New DSM Launches Amidst Controversy
At long last, the new DSM-5—the Diagnostic and Statistical Manual of Mental Disorders, aka the psychiatrist's bible—has been unleashed on the world, and so far the controversy that engulfed it pre-publication shows no sign of abating. The much-debated, fifth-edition update to 1994's DSM-IV made its debut last Saturday at the annual meeting of the American Psychiatric Association in San Francisco. One of the most outspoken critics, Dr. Allen Frances, who headed up the DSM-IV revision—and who later lamented how that edition contributed to "false epidemics" of ADD, autism and childhood bipolar disorder—immediately came out with guns blazing, alleging that it exacerbates "overtreating people with everyday problems who don't need it, [while] shamefully neglecting the people with moderate to severe psychiatric problems who desperately do."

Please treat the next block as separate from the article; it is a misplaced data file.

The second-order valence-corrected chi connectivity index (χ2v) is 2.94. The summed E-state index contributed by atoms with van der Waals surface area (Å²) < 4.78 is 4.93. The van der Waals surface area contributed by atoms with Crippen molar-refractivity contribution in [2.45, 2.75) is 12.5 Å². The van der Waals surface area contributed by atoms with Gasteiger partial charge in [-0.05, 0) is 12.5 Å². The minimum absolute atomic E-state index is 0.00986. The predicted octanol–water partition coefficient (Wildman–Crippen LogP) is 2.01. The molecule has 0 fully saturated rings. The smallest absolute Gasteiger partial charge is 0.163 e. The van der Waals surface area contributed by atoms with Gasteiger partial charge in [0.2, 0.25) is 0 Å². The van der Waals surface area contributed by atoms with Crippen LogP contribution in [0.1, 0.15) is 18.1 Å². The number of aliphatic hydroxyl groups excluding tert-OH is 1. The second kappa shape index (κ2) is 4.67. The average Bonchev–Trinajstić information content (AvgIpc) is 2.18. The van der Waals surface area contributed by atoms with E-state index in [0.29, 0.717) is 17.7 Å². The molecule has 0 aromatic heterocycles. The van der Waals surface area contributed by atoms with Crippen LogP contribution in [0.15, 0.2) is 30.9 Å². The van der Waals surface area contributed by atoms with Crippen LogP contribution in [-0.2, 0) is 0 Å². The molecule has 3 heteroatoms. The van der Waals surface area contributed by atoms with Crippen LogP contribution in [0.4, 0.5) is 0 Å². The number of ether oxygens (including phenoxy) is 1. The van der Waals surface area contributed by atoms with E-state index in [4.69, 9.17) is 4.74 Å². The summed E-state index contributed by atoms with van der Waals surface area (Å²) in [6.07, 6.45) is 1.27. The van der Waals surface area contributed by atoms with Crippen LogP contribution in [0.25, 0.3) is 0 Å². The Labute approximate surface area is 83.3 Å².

In redefining the diagnosis of addiction, the new DSM combines abuse and dependence—the former binary definition—into a single category called "substance use disorder." Individuals will continue to be diagnosed according to their symptoms, but those symptoms are now based on a spectrum from "mild" to "moderate" to "severe" substance use disorder, as Dr. Charles O'Brien, chair of DSM Substance-Related Disorders Work Group for the DSM-5, wrote for The Fix in April. In another first, a "behavioral" (i.e., non-substance) addiction—pathological gambling—was added to the list of addiction diagnoses. While many clinicians had clamored for the inclusion of other such compulsive behaviors, such as sex or Internet addiction, these disorders were put on hold pending further research. It remains to be seen whether the expanded "spectrum" definition of substance use disorder will lead, as proponents hope, to earlier, more effective and more cost-effective treatment, or, as opponents warn, to the massive overdiagnosis and overtreatment of essentially healthy people with the result that addicts most in need of care will be left out in the cold.